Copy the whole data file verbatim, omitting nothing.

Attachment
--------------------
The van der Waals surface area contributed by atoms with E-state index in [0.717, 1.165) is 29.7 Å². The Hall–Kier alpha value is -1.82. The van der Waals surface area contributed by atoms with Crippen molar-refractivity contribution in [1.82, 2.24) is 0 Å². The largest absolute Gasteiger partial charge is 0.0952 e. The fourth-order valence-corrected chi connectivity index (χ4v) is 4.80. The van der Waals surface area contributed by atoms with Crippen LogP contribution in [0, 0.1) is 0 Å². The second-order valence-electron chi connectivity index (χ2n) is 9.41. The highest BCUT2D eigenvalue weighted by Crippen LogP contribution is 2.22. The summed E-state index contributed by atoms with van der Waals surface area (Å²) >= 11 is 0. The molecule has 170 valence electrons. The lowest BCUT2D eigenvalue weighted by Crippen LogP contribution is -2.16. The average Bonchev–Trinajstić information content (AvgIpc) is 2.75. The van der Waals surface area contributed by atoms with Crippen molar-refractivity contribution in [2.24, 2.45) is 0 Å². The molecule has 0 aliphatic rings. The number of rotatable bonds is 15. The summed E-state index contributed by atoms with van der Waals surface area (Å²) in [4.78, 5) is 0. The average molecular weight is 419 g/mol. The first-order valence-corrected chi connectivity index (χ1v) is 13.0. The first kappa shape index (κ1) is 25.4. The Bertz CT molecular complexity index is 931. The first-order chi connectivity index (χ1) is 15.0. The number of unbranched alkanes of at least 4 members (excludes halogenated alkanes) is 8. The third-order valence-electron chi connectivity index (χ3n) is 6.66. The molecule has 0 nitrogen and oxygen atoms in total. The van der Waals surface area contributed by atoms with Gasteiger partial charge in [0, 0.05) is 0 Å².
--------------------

The van der Waals surface area contributed by atoms with E-state index in [0.717, 1.165) is 29.7 Å². The Hall–Kier alpha value is -1.82. The van der Waals surface area contributed by atoms with Crippen molar-refractivity contribution in [1.82, 2.24) is 0 Å². The largest absolute Gasteiger partial charge is 0.0952 e. The fourth-order valence-corrected chi connectivity index (χ4v) is 4.80. The van der Waals surface area contributed by atoms with Crippen LogP contribution in [0, 0.1) is 0 Å². The second-order valence-electron chi connectivity index (χ2n) is 9.41. The highest BCUT2D eigenvalue weighted by Crippen LogP contribution is 2.22. The summed E-state index contributed by atoms with van der Waals surface area (Å²) >= 11 is 0. The molecule has 170 valence electrons. The lowest BCUT2D eigenvalue weighted by Crippen LogP contribution is -2.16. The average Bonchev–Trinajstić information content (AvgIpc) is 2.75. The van der Waals surface area contributed by atoms with Crippen molar-refractivity contribution in [2.24, 2.45) is 0 Å². The molecule has 0 aliphatic rings. The number of rotatable bonds is 15. The summed E-state index contributed by atoms with van der Waals surface area (Å²) in [4.78, 5) is 0. The average molecular weight is 419 g/mol. The first-order valence-corrected chi connectivity index (χ1v) is 13.0. The first kappa shape index (κ1) is 25.4. The Bertz CT molecular complexity index is 931. The first-order chi connectivity index (χ1) is 15.0. The number of unbranched alkanes of at least 4 members (excludes halogenated alkanes) is 8. The third-order valence-electron chi connectivity index (χ3n) is 6.66. The molecule has 0 nitrogen and oxygen atoms in total. The van der Waals surface area contributed by atoms with Gasteiger partial charge in [0, 0.05) is 0 Å².